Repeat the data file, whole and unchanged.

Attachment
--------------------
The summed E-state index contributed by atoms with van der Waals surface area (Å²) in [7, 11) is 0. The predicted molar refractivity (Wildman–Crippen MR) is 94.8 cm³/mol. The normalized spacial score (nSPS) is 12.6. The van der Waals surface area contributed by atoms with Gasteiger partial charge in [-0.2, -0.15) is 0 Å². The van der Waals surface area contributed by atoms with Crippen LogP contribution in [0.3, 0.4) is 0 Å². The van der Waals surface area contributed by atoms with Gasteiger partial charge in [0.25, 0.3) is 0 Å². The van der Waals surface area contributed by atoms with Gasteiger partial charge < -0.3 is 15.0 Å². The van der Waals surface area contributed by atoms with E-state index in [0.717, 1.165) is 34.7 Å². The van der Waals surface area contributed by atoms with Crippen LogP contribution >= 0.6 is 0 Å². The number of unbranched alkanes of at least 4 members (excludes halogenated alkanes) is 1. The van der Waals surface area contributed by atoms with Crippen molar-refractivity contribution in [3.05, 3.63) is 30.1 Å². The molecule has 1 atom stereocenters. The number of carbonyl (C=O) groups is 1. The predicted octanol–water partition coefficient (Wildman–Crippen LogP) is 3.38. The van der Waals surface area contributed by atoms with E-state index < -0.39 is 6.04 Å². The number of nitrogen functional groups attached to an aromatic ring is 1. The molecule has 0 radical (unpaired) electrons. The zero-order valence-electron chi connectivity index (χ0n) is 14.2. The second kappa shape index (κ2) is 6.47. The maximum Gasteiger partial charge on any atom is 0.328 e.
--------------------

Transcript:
The summed E-state index contributed by atoms with van der Waals surface area (Å²) in [7, 11) is 0. The predicted molar refractivity (Wildman–Crippen MR) is 94.8 cm³/mol. The normalized spacial score (nSPS) is 12.6. The van der Waals surface area contributed by atoms with Gasteiger partial charge in [-0.2, -0.15) is 0 Å². The van der Waals surface area contributed by atoms with Crippen LogP contribution in [0.3, 0.4) is 0 Å². The van der Waals surface area contributed by atoms with Gasteiger partial charge in [0.25, 0.3) is 0 Å². The van der Waals surface area contributed by atoms with Gasteiger partial charge < -0.3 is 15.0 Å². The van der Waals surface area contributed by atoms with E-state index in [0.717, 1.165) is 34.7 Å². The van der Waals surface area contributed by atoms with Crippen LogP contribution >= 0.6 is 0 Å². The number of unbranched alkanes of at least 4 members (excludes halogenated alkanes) is 1. The van der Waals surface area contributed by atoms with Crippen molar-refractivity contribution in [3.05, 3.63) is 30.1 Å². The molecule has 1 atom stereocenters. The number of carbonyl (C=O) groups is 1. The predicted octanol–water partition coefficient (Wildman–Crippen LogP) is 3.38. The van der Waals surface area contributed by atoms with E-state index < -0.39 is 6.04 Å². The number of nitrogen functional groups attached to an aromatic ring is 1. The molecule has 0 radical (unpaired) electrons. The zero-order valence-electron chi connectivity index (χ0n) is 14.2. The second kappa shape index (κ2) is 6.47. The maximum Gasteiger partial charge on any atom is 0.328 e.